There is a glimmer of hope for residents frustrated by the noise and vibrations from airplanes flying over their homes.

In June 2013, the Federal Aviation Administration changed flight paths of planes taking off from runway 33L at Logan Airport to what’s called “RNAV” patterns. These new RNAV patterns narrowed the number of flight paths to three narrow routes, causing airplanes to fly directly over Belmont and neighboring communities including Watertown and Arlington, more often.

Since September 2013, Belmont resident Myron Kassaraba has been Belmont’s representative on the Massport Community Advisory Committee (CAC) and the 33L Municipal Working Group, a group of concerned residents representing Belmont, Watertown, Arlington and Cambridge making an effort to communicate as one voice, the negative impact the changes in 2013 is having on the noise in their communities.

The CAC has worked with legislators, Rep. Katherine Clark and coalitions from Arlington, Cambridge and Watertown. They’ve sent letters requesting relief from the FAA and Massport. In January 2015, the CAC requested a re-evaluation of the 33L RNAV and formed the 33L Working Group. In October 2016, MIT began an RNAV study to evaluate options to disperse flight paths from the 33L runway, similar to what it was prior to the change.

At a meeting on June 24, Dr. John Hansman of MIT’s Department of Aeronautics and Astronautics presented several options he and his RNAV study team have formulated for runway 33L to disperse the flight paths.

Kassaraba said it would be challenging to go back to flight patterns that are more equitable because communities who haven’t had airplanes flying over them for the past six years, will not like having them again.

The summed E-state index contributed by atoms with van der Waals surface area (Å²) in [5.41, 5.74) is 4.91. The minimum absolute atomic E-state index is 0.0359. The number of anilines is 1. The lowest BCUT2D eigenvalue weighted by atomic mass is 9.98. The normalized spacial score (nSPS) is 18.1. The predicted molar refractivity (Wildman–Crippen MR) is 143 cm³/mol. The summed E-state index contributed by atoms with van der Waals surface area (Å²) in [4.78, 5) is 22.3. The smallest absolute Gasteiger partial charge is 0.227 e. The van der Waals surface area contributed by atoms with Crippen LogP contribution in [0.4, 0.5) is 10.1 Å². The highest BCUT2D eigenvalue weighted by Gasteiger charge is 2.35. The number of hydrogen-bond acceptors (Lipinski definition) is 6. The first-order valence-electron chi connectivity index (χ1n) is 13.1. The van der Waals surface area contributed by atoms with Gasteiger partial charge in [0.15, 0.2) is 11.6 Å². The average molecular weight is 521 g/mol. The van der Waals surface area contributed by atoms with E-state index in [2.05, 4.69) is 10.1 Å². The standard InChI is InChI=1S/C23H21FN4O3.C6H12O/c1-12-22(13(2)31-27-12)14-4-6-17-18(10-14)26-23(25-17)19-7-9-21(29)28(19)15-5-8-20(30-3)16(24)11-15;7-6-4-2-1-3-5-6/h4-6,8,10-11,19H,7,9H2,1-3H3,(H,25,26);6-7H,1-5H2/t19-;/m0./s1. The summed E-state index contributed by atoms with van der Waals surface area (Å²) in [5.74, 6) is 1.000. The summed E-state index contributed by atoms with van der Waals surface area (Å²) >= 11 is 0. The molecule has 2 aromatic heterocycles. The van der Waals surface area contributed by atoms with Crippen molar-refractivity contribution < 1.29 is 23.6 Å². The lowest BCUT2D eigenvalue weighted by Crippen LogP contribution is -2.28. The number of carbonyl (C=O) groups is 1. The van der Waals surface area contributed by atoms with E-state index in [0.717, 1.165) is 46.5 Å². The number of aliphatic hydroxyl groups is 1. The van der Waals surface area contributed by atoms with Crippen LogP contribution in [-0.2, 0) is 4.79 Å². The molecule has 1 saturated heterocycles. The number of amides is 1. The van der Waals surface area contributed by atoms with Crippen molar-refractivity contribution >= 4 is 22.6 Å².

“Equity, or what is fair, is a complicated issue,” said Kassaraba.

Each option would change flight patterns and move them to some neighborhoods that have a higher population density like certain parts of Cambridge and Somerville.

He also said it would be challenging because the volume of flights has gone up. Logan now has flights taking off until midnight or 1 a.m. and starting as early as 4:30 a.m.

According to Kassaraba, more information will be needed before any additional progress can be made. He is working on getting this information and hopes to have a public meeting in September.

A letter signed by state Rep. Jonathan Hecht has been sent on behalf of the 33L Municipal Working Group to Hansman requesting more information, including data that shows the baseline for noise before the flight patterns from 33L were changed in 2013 and the current noise data; and flight tracks for each of the new options.

To learn more about the Massport CAC and Hansman’s presentation, visit


Original story here.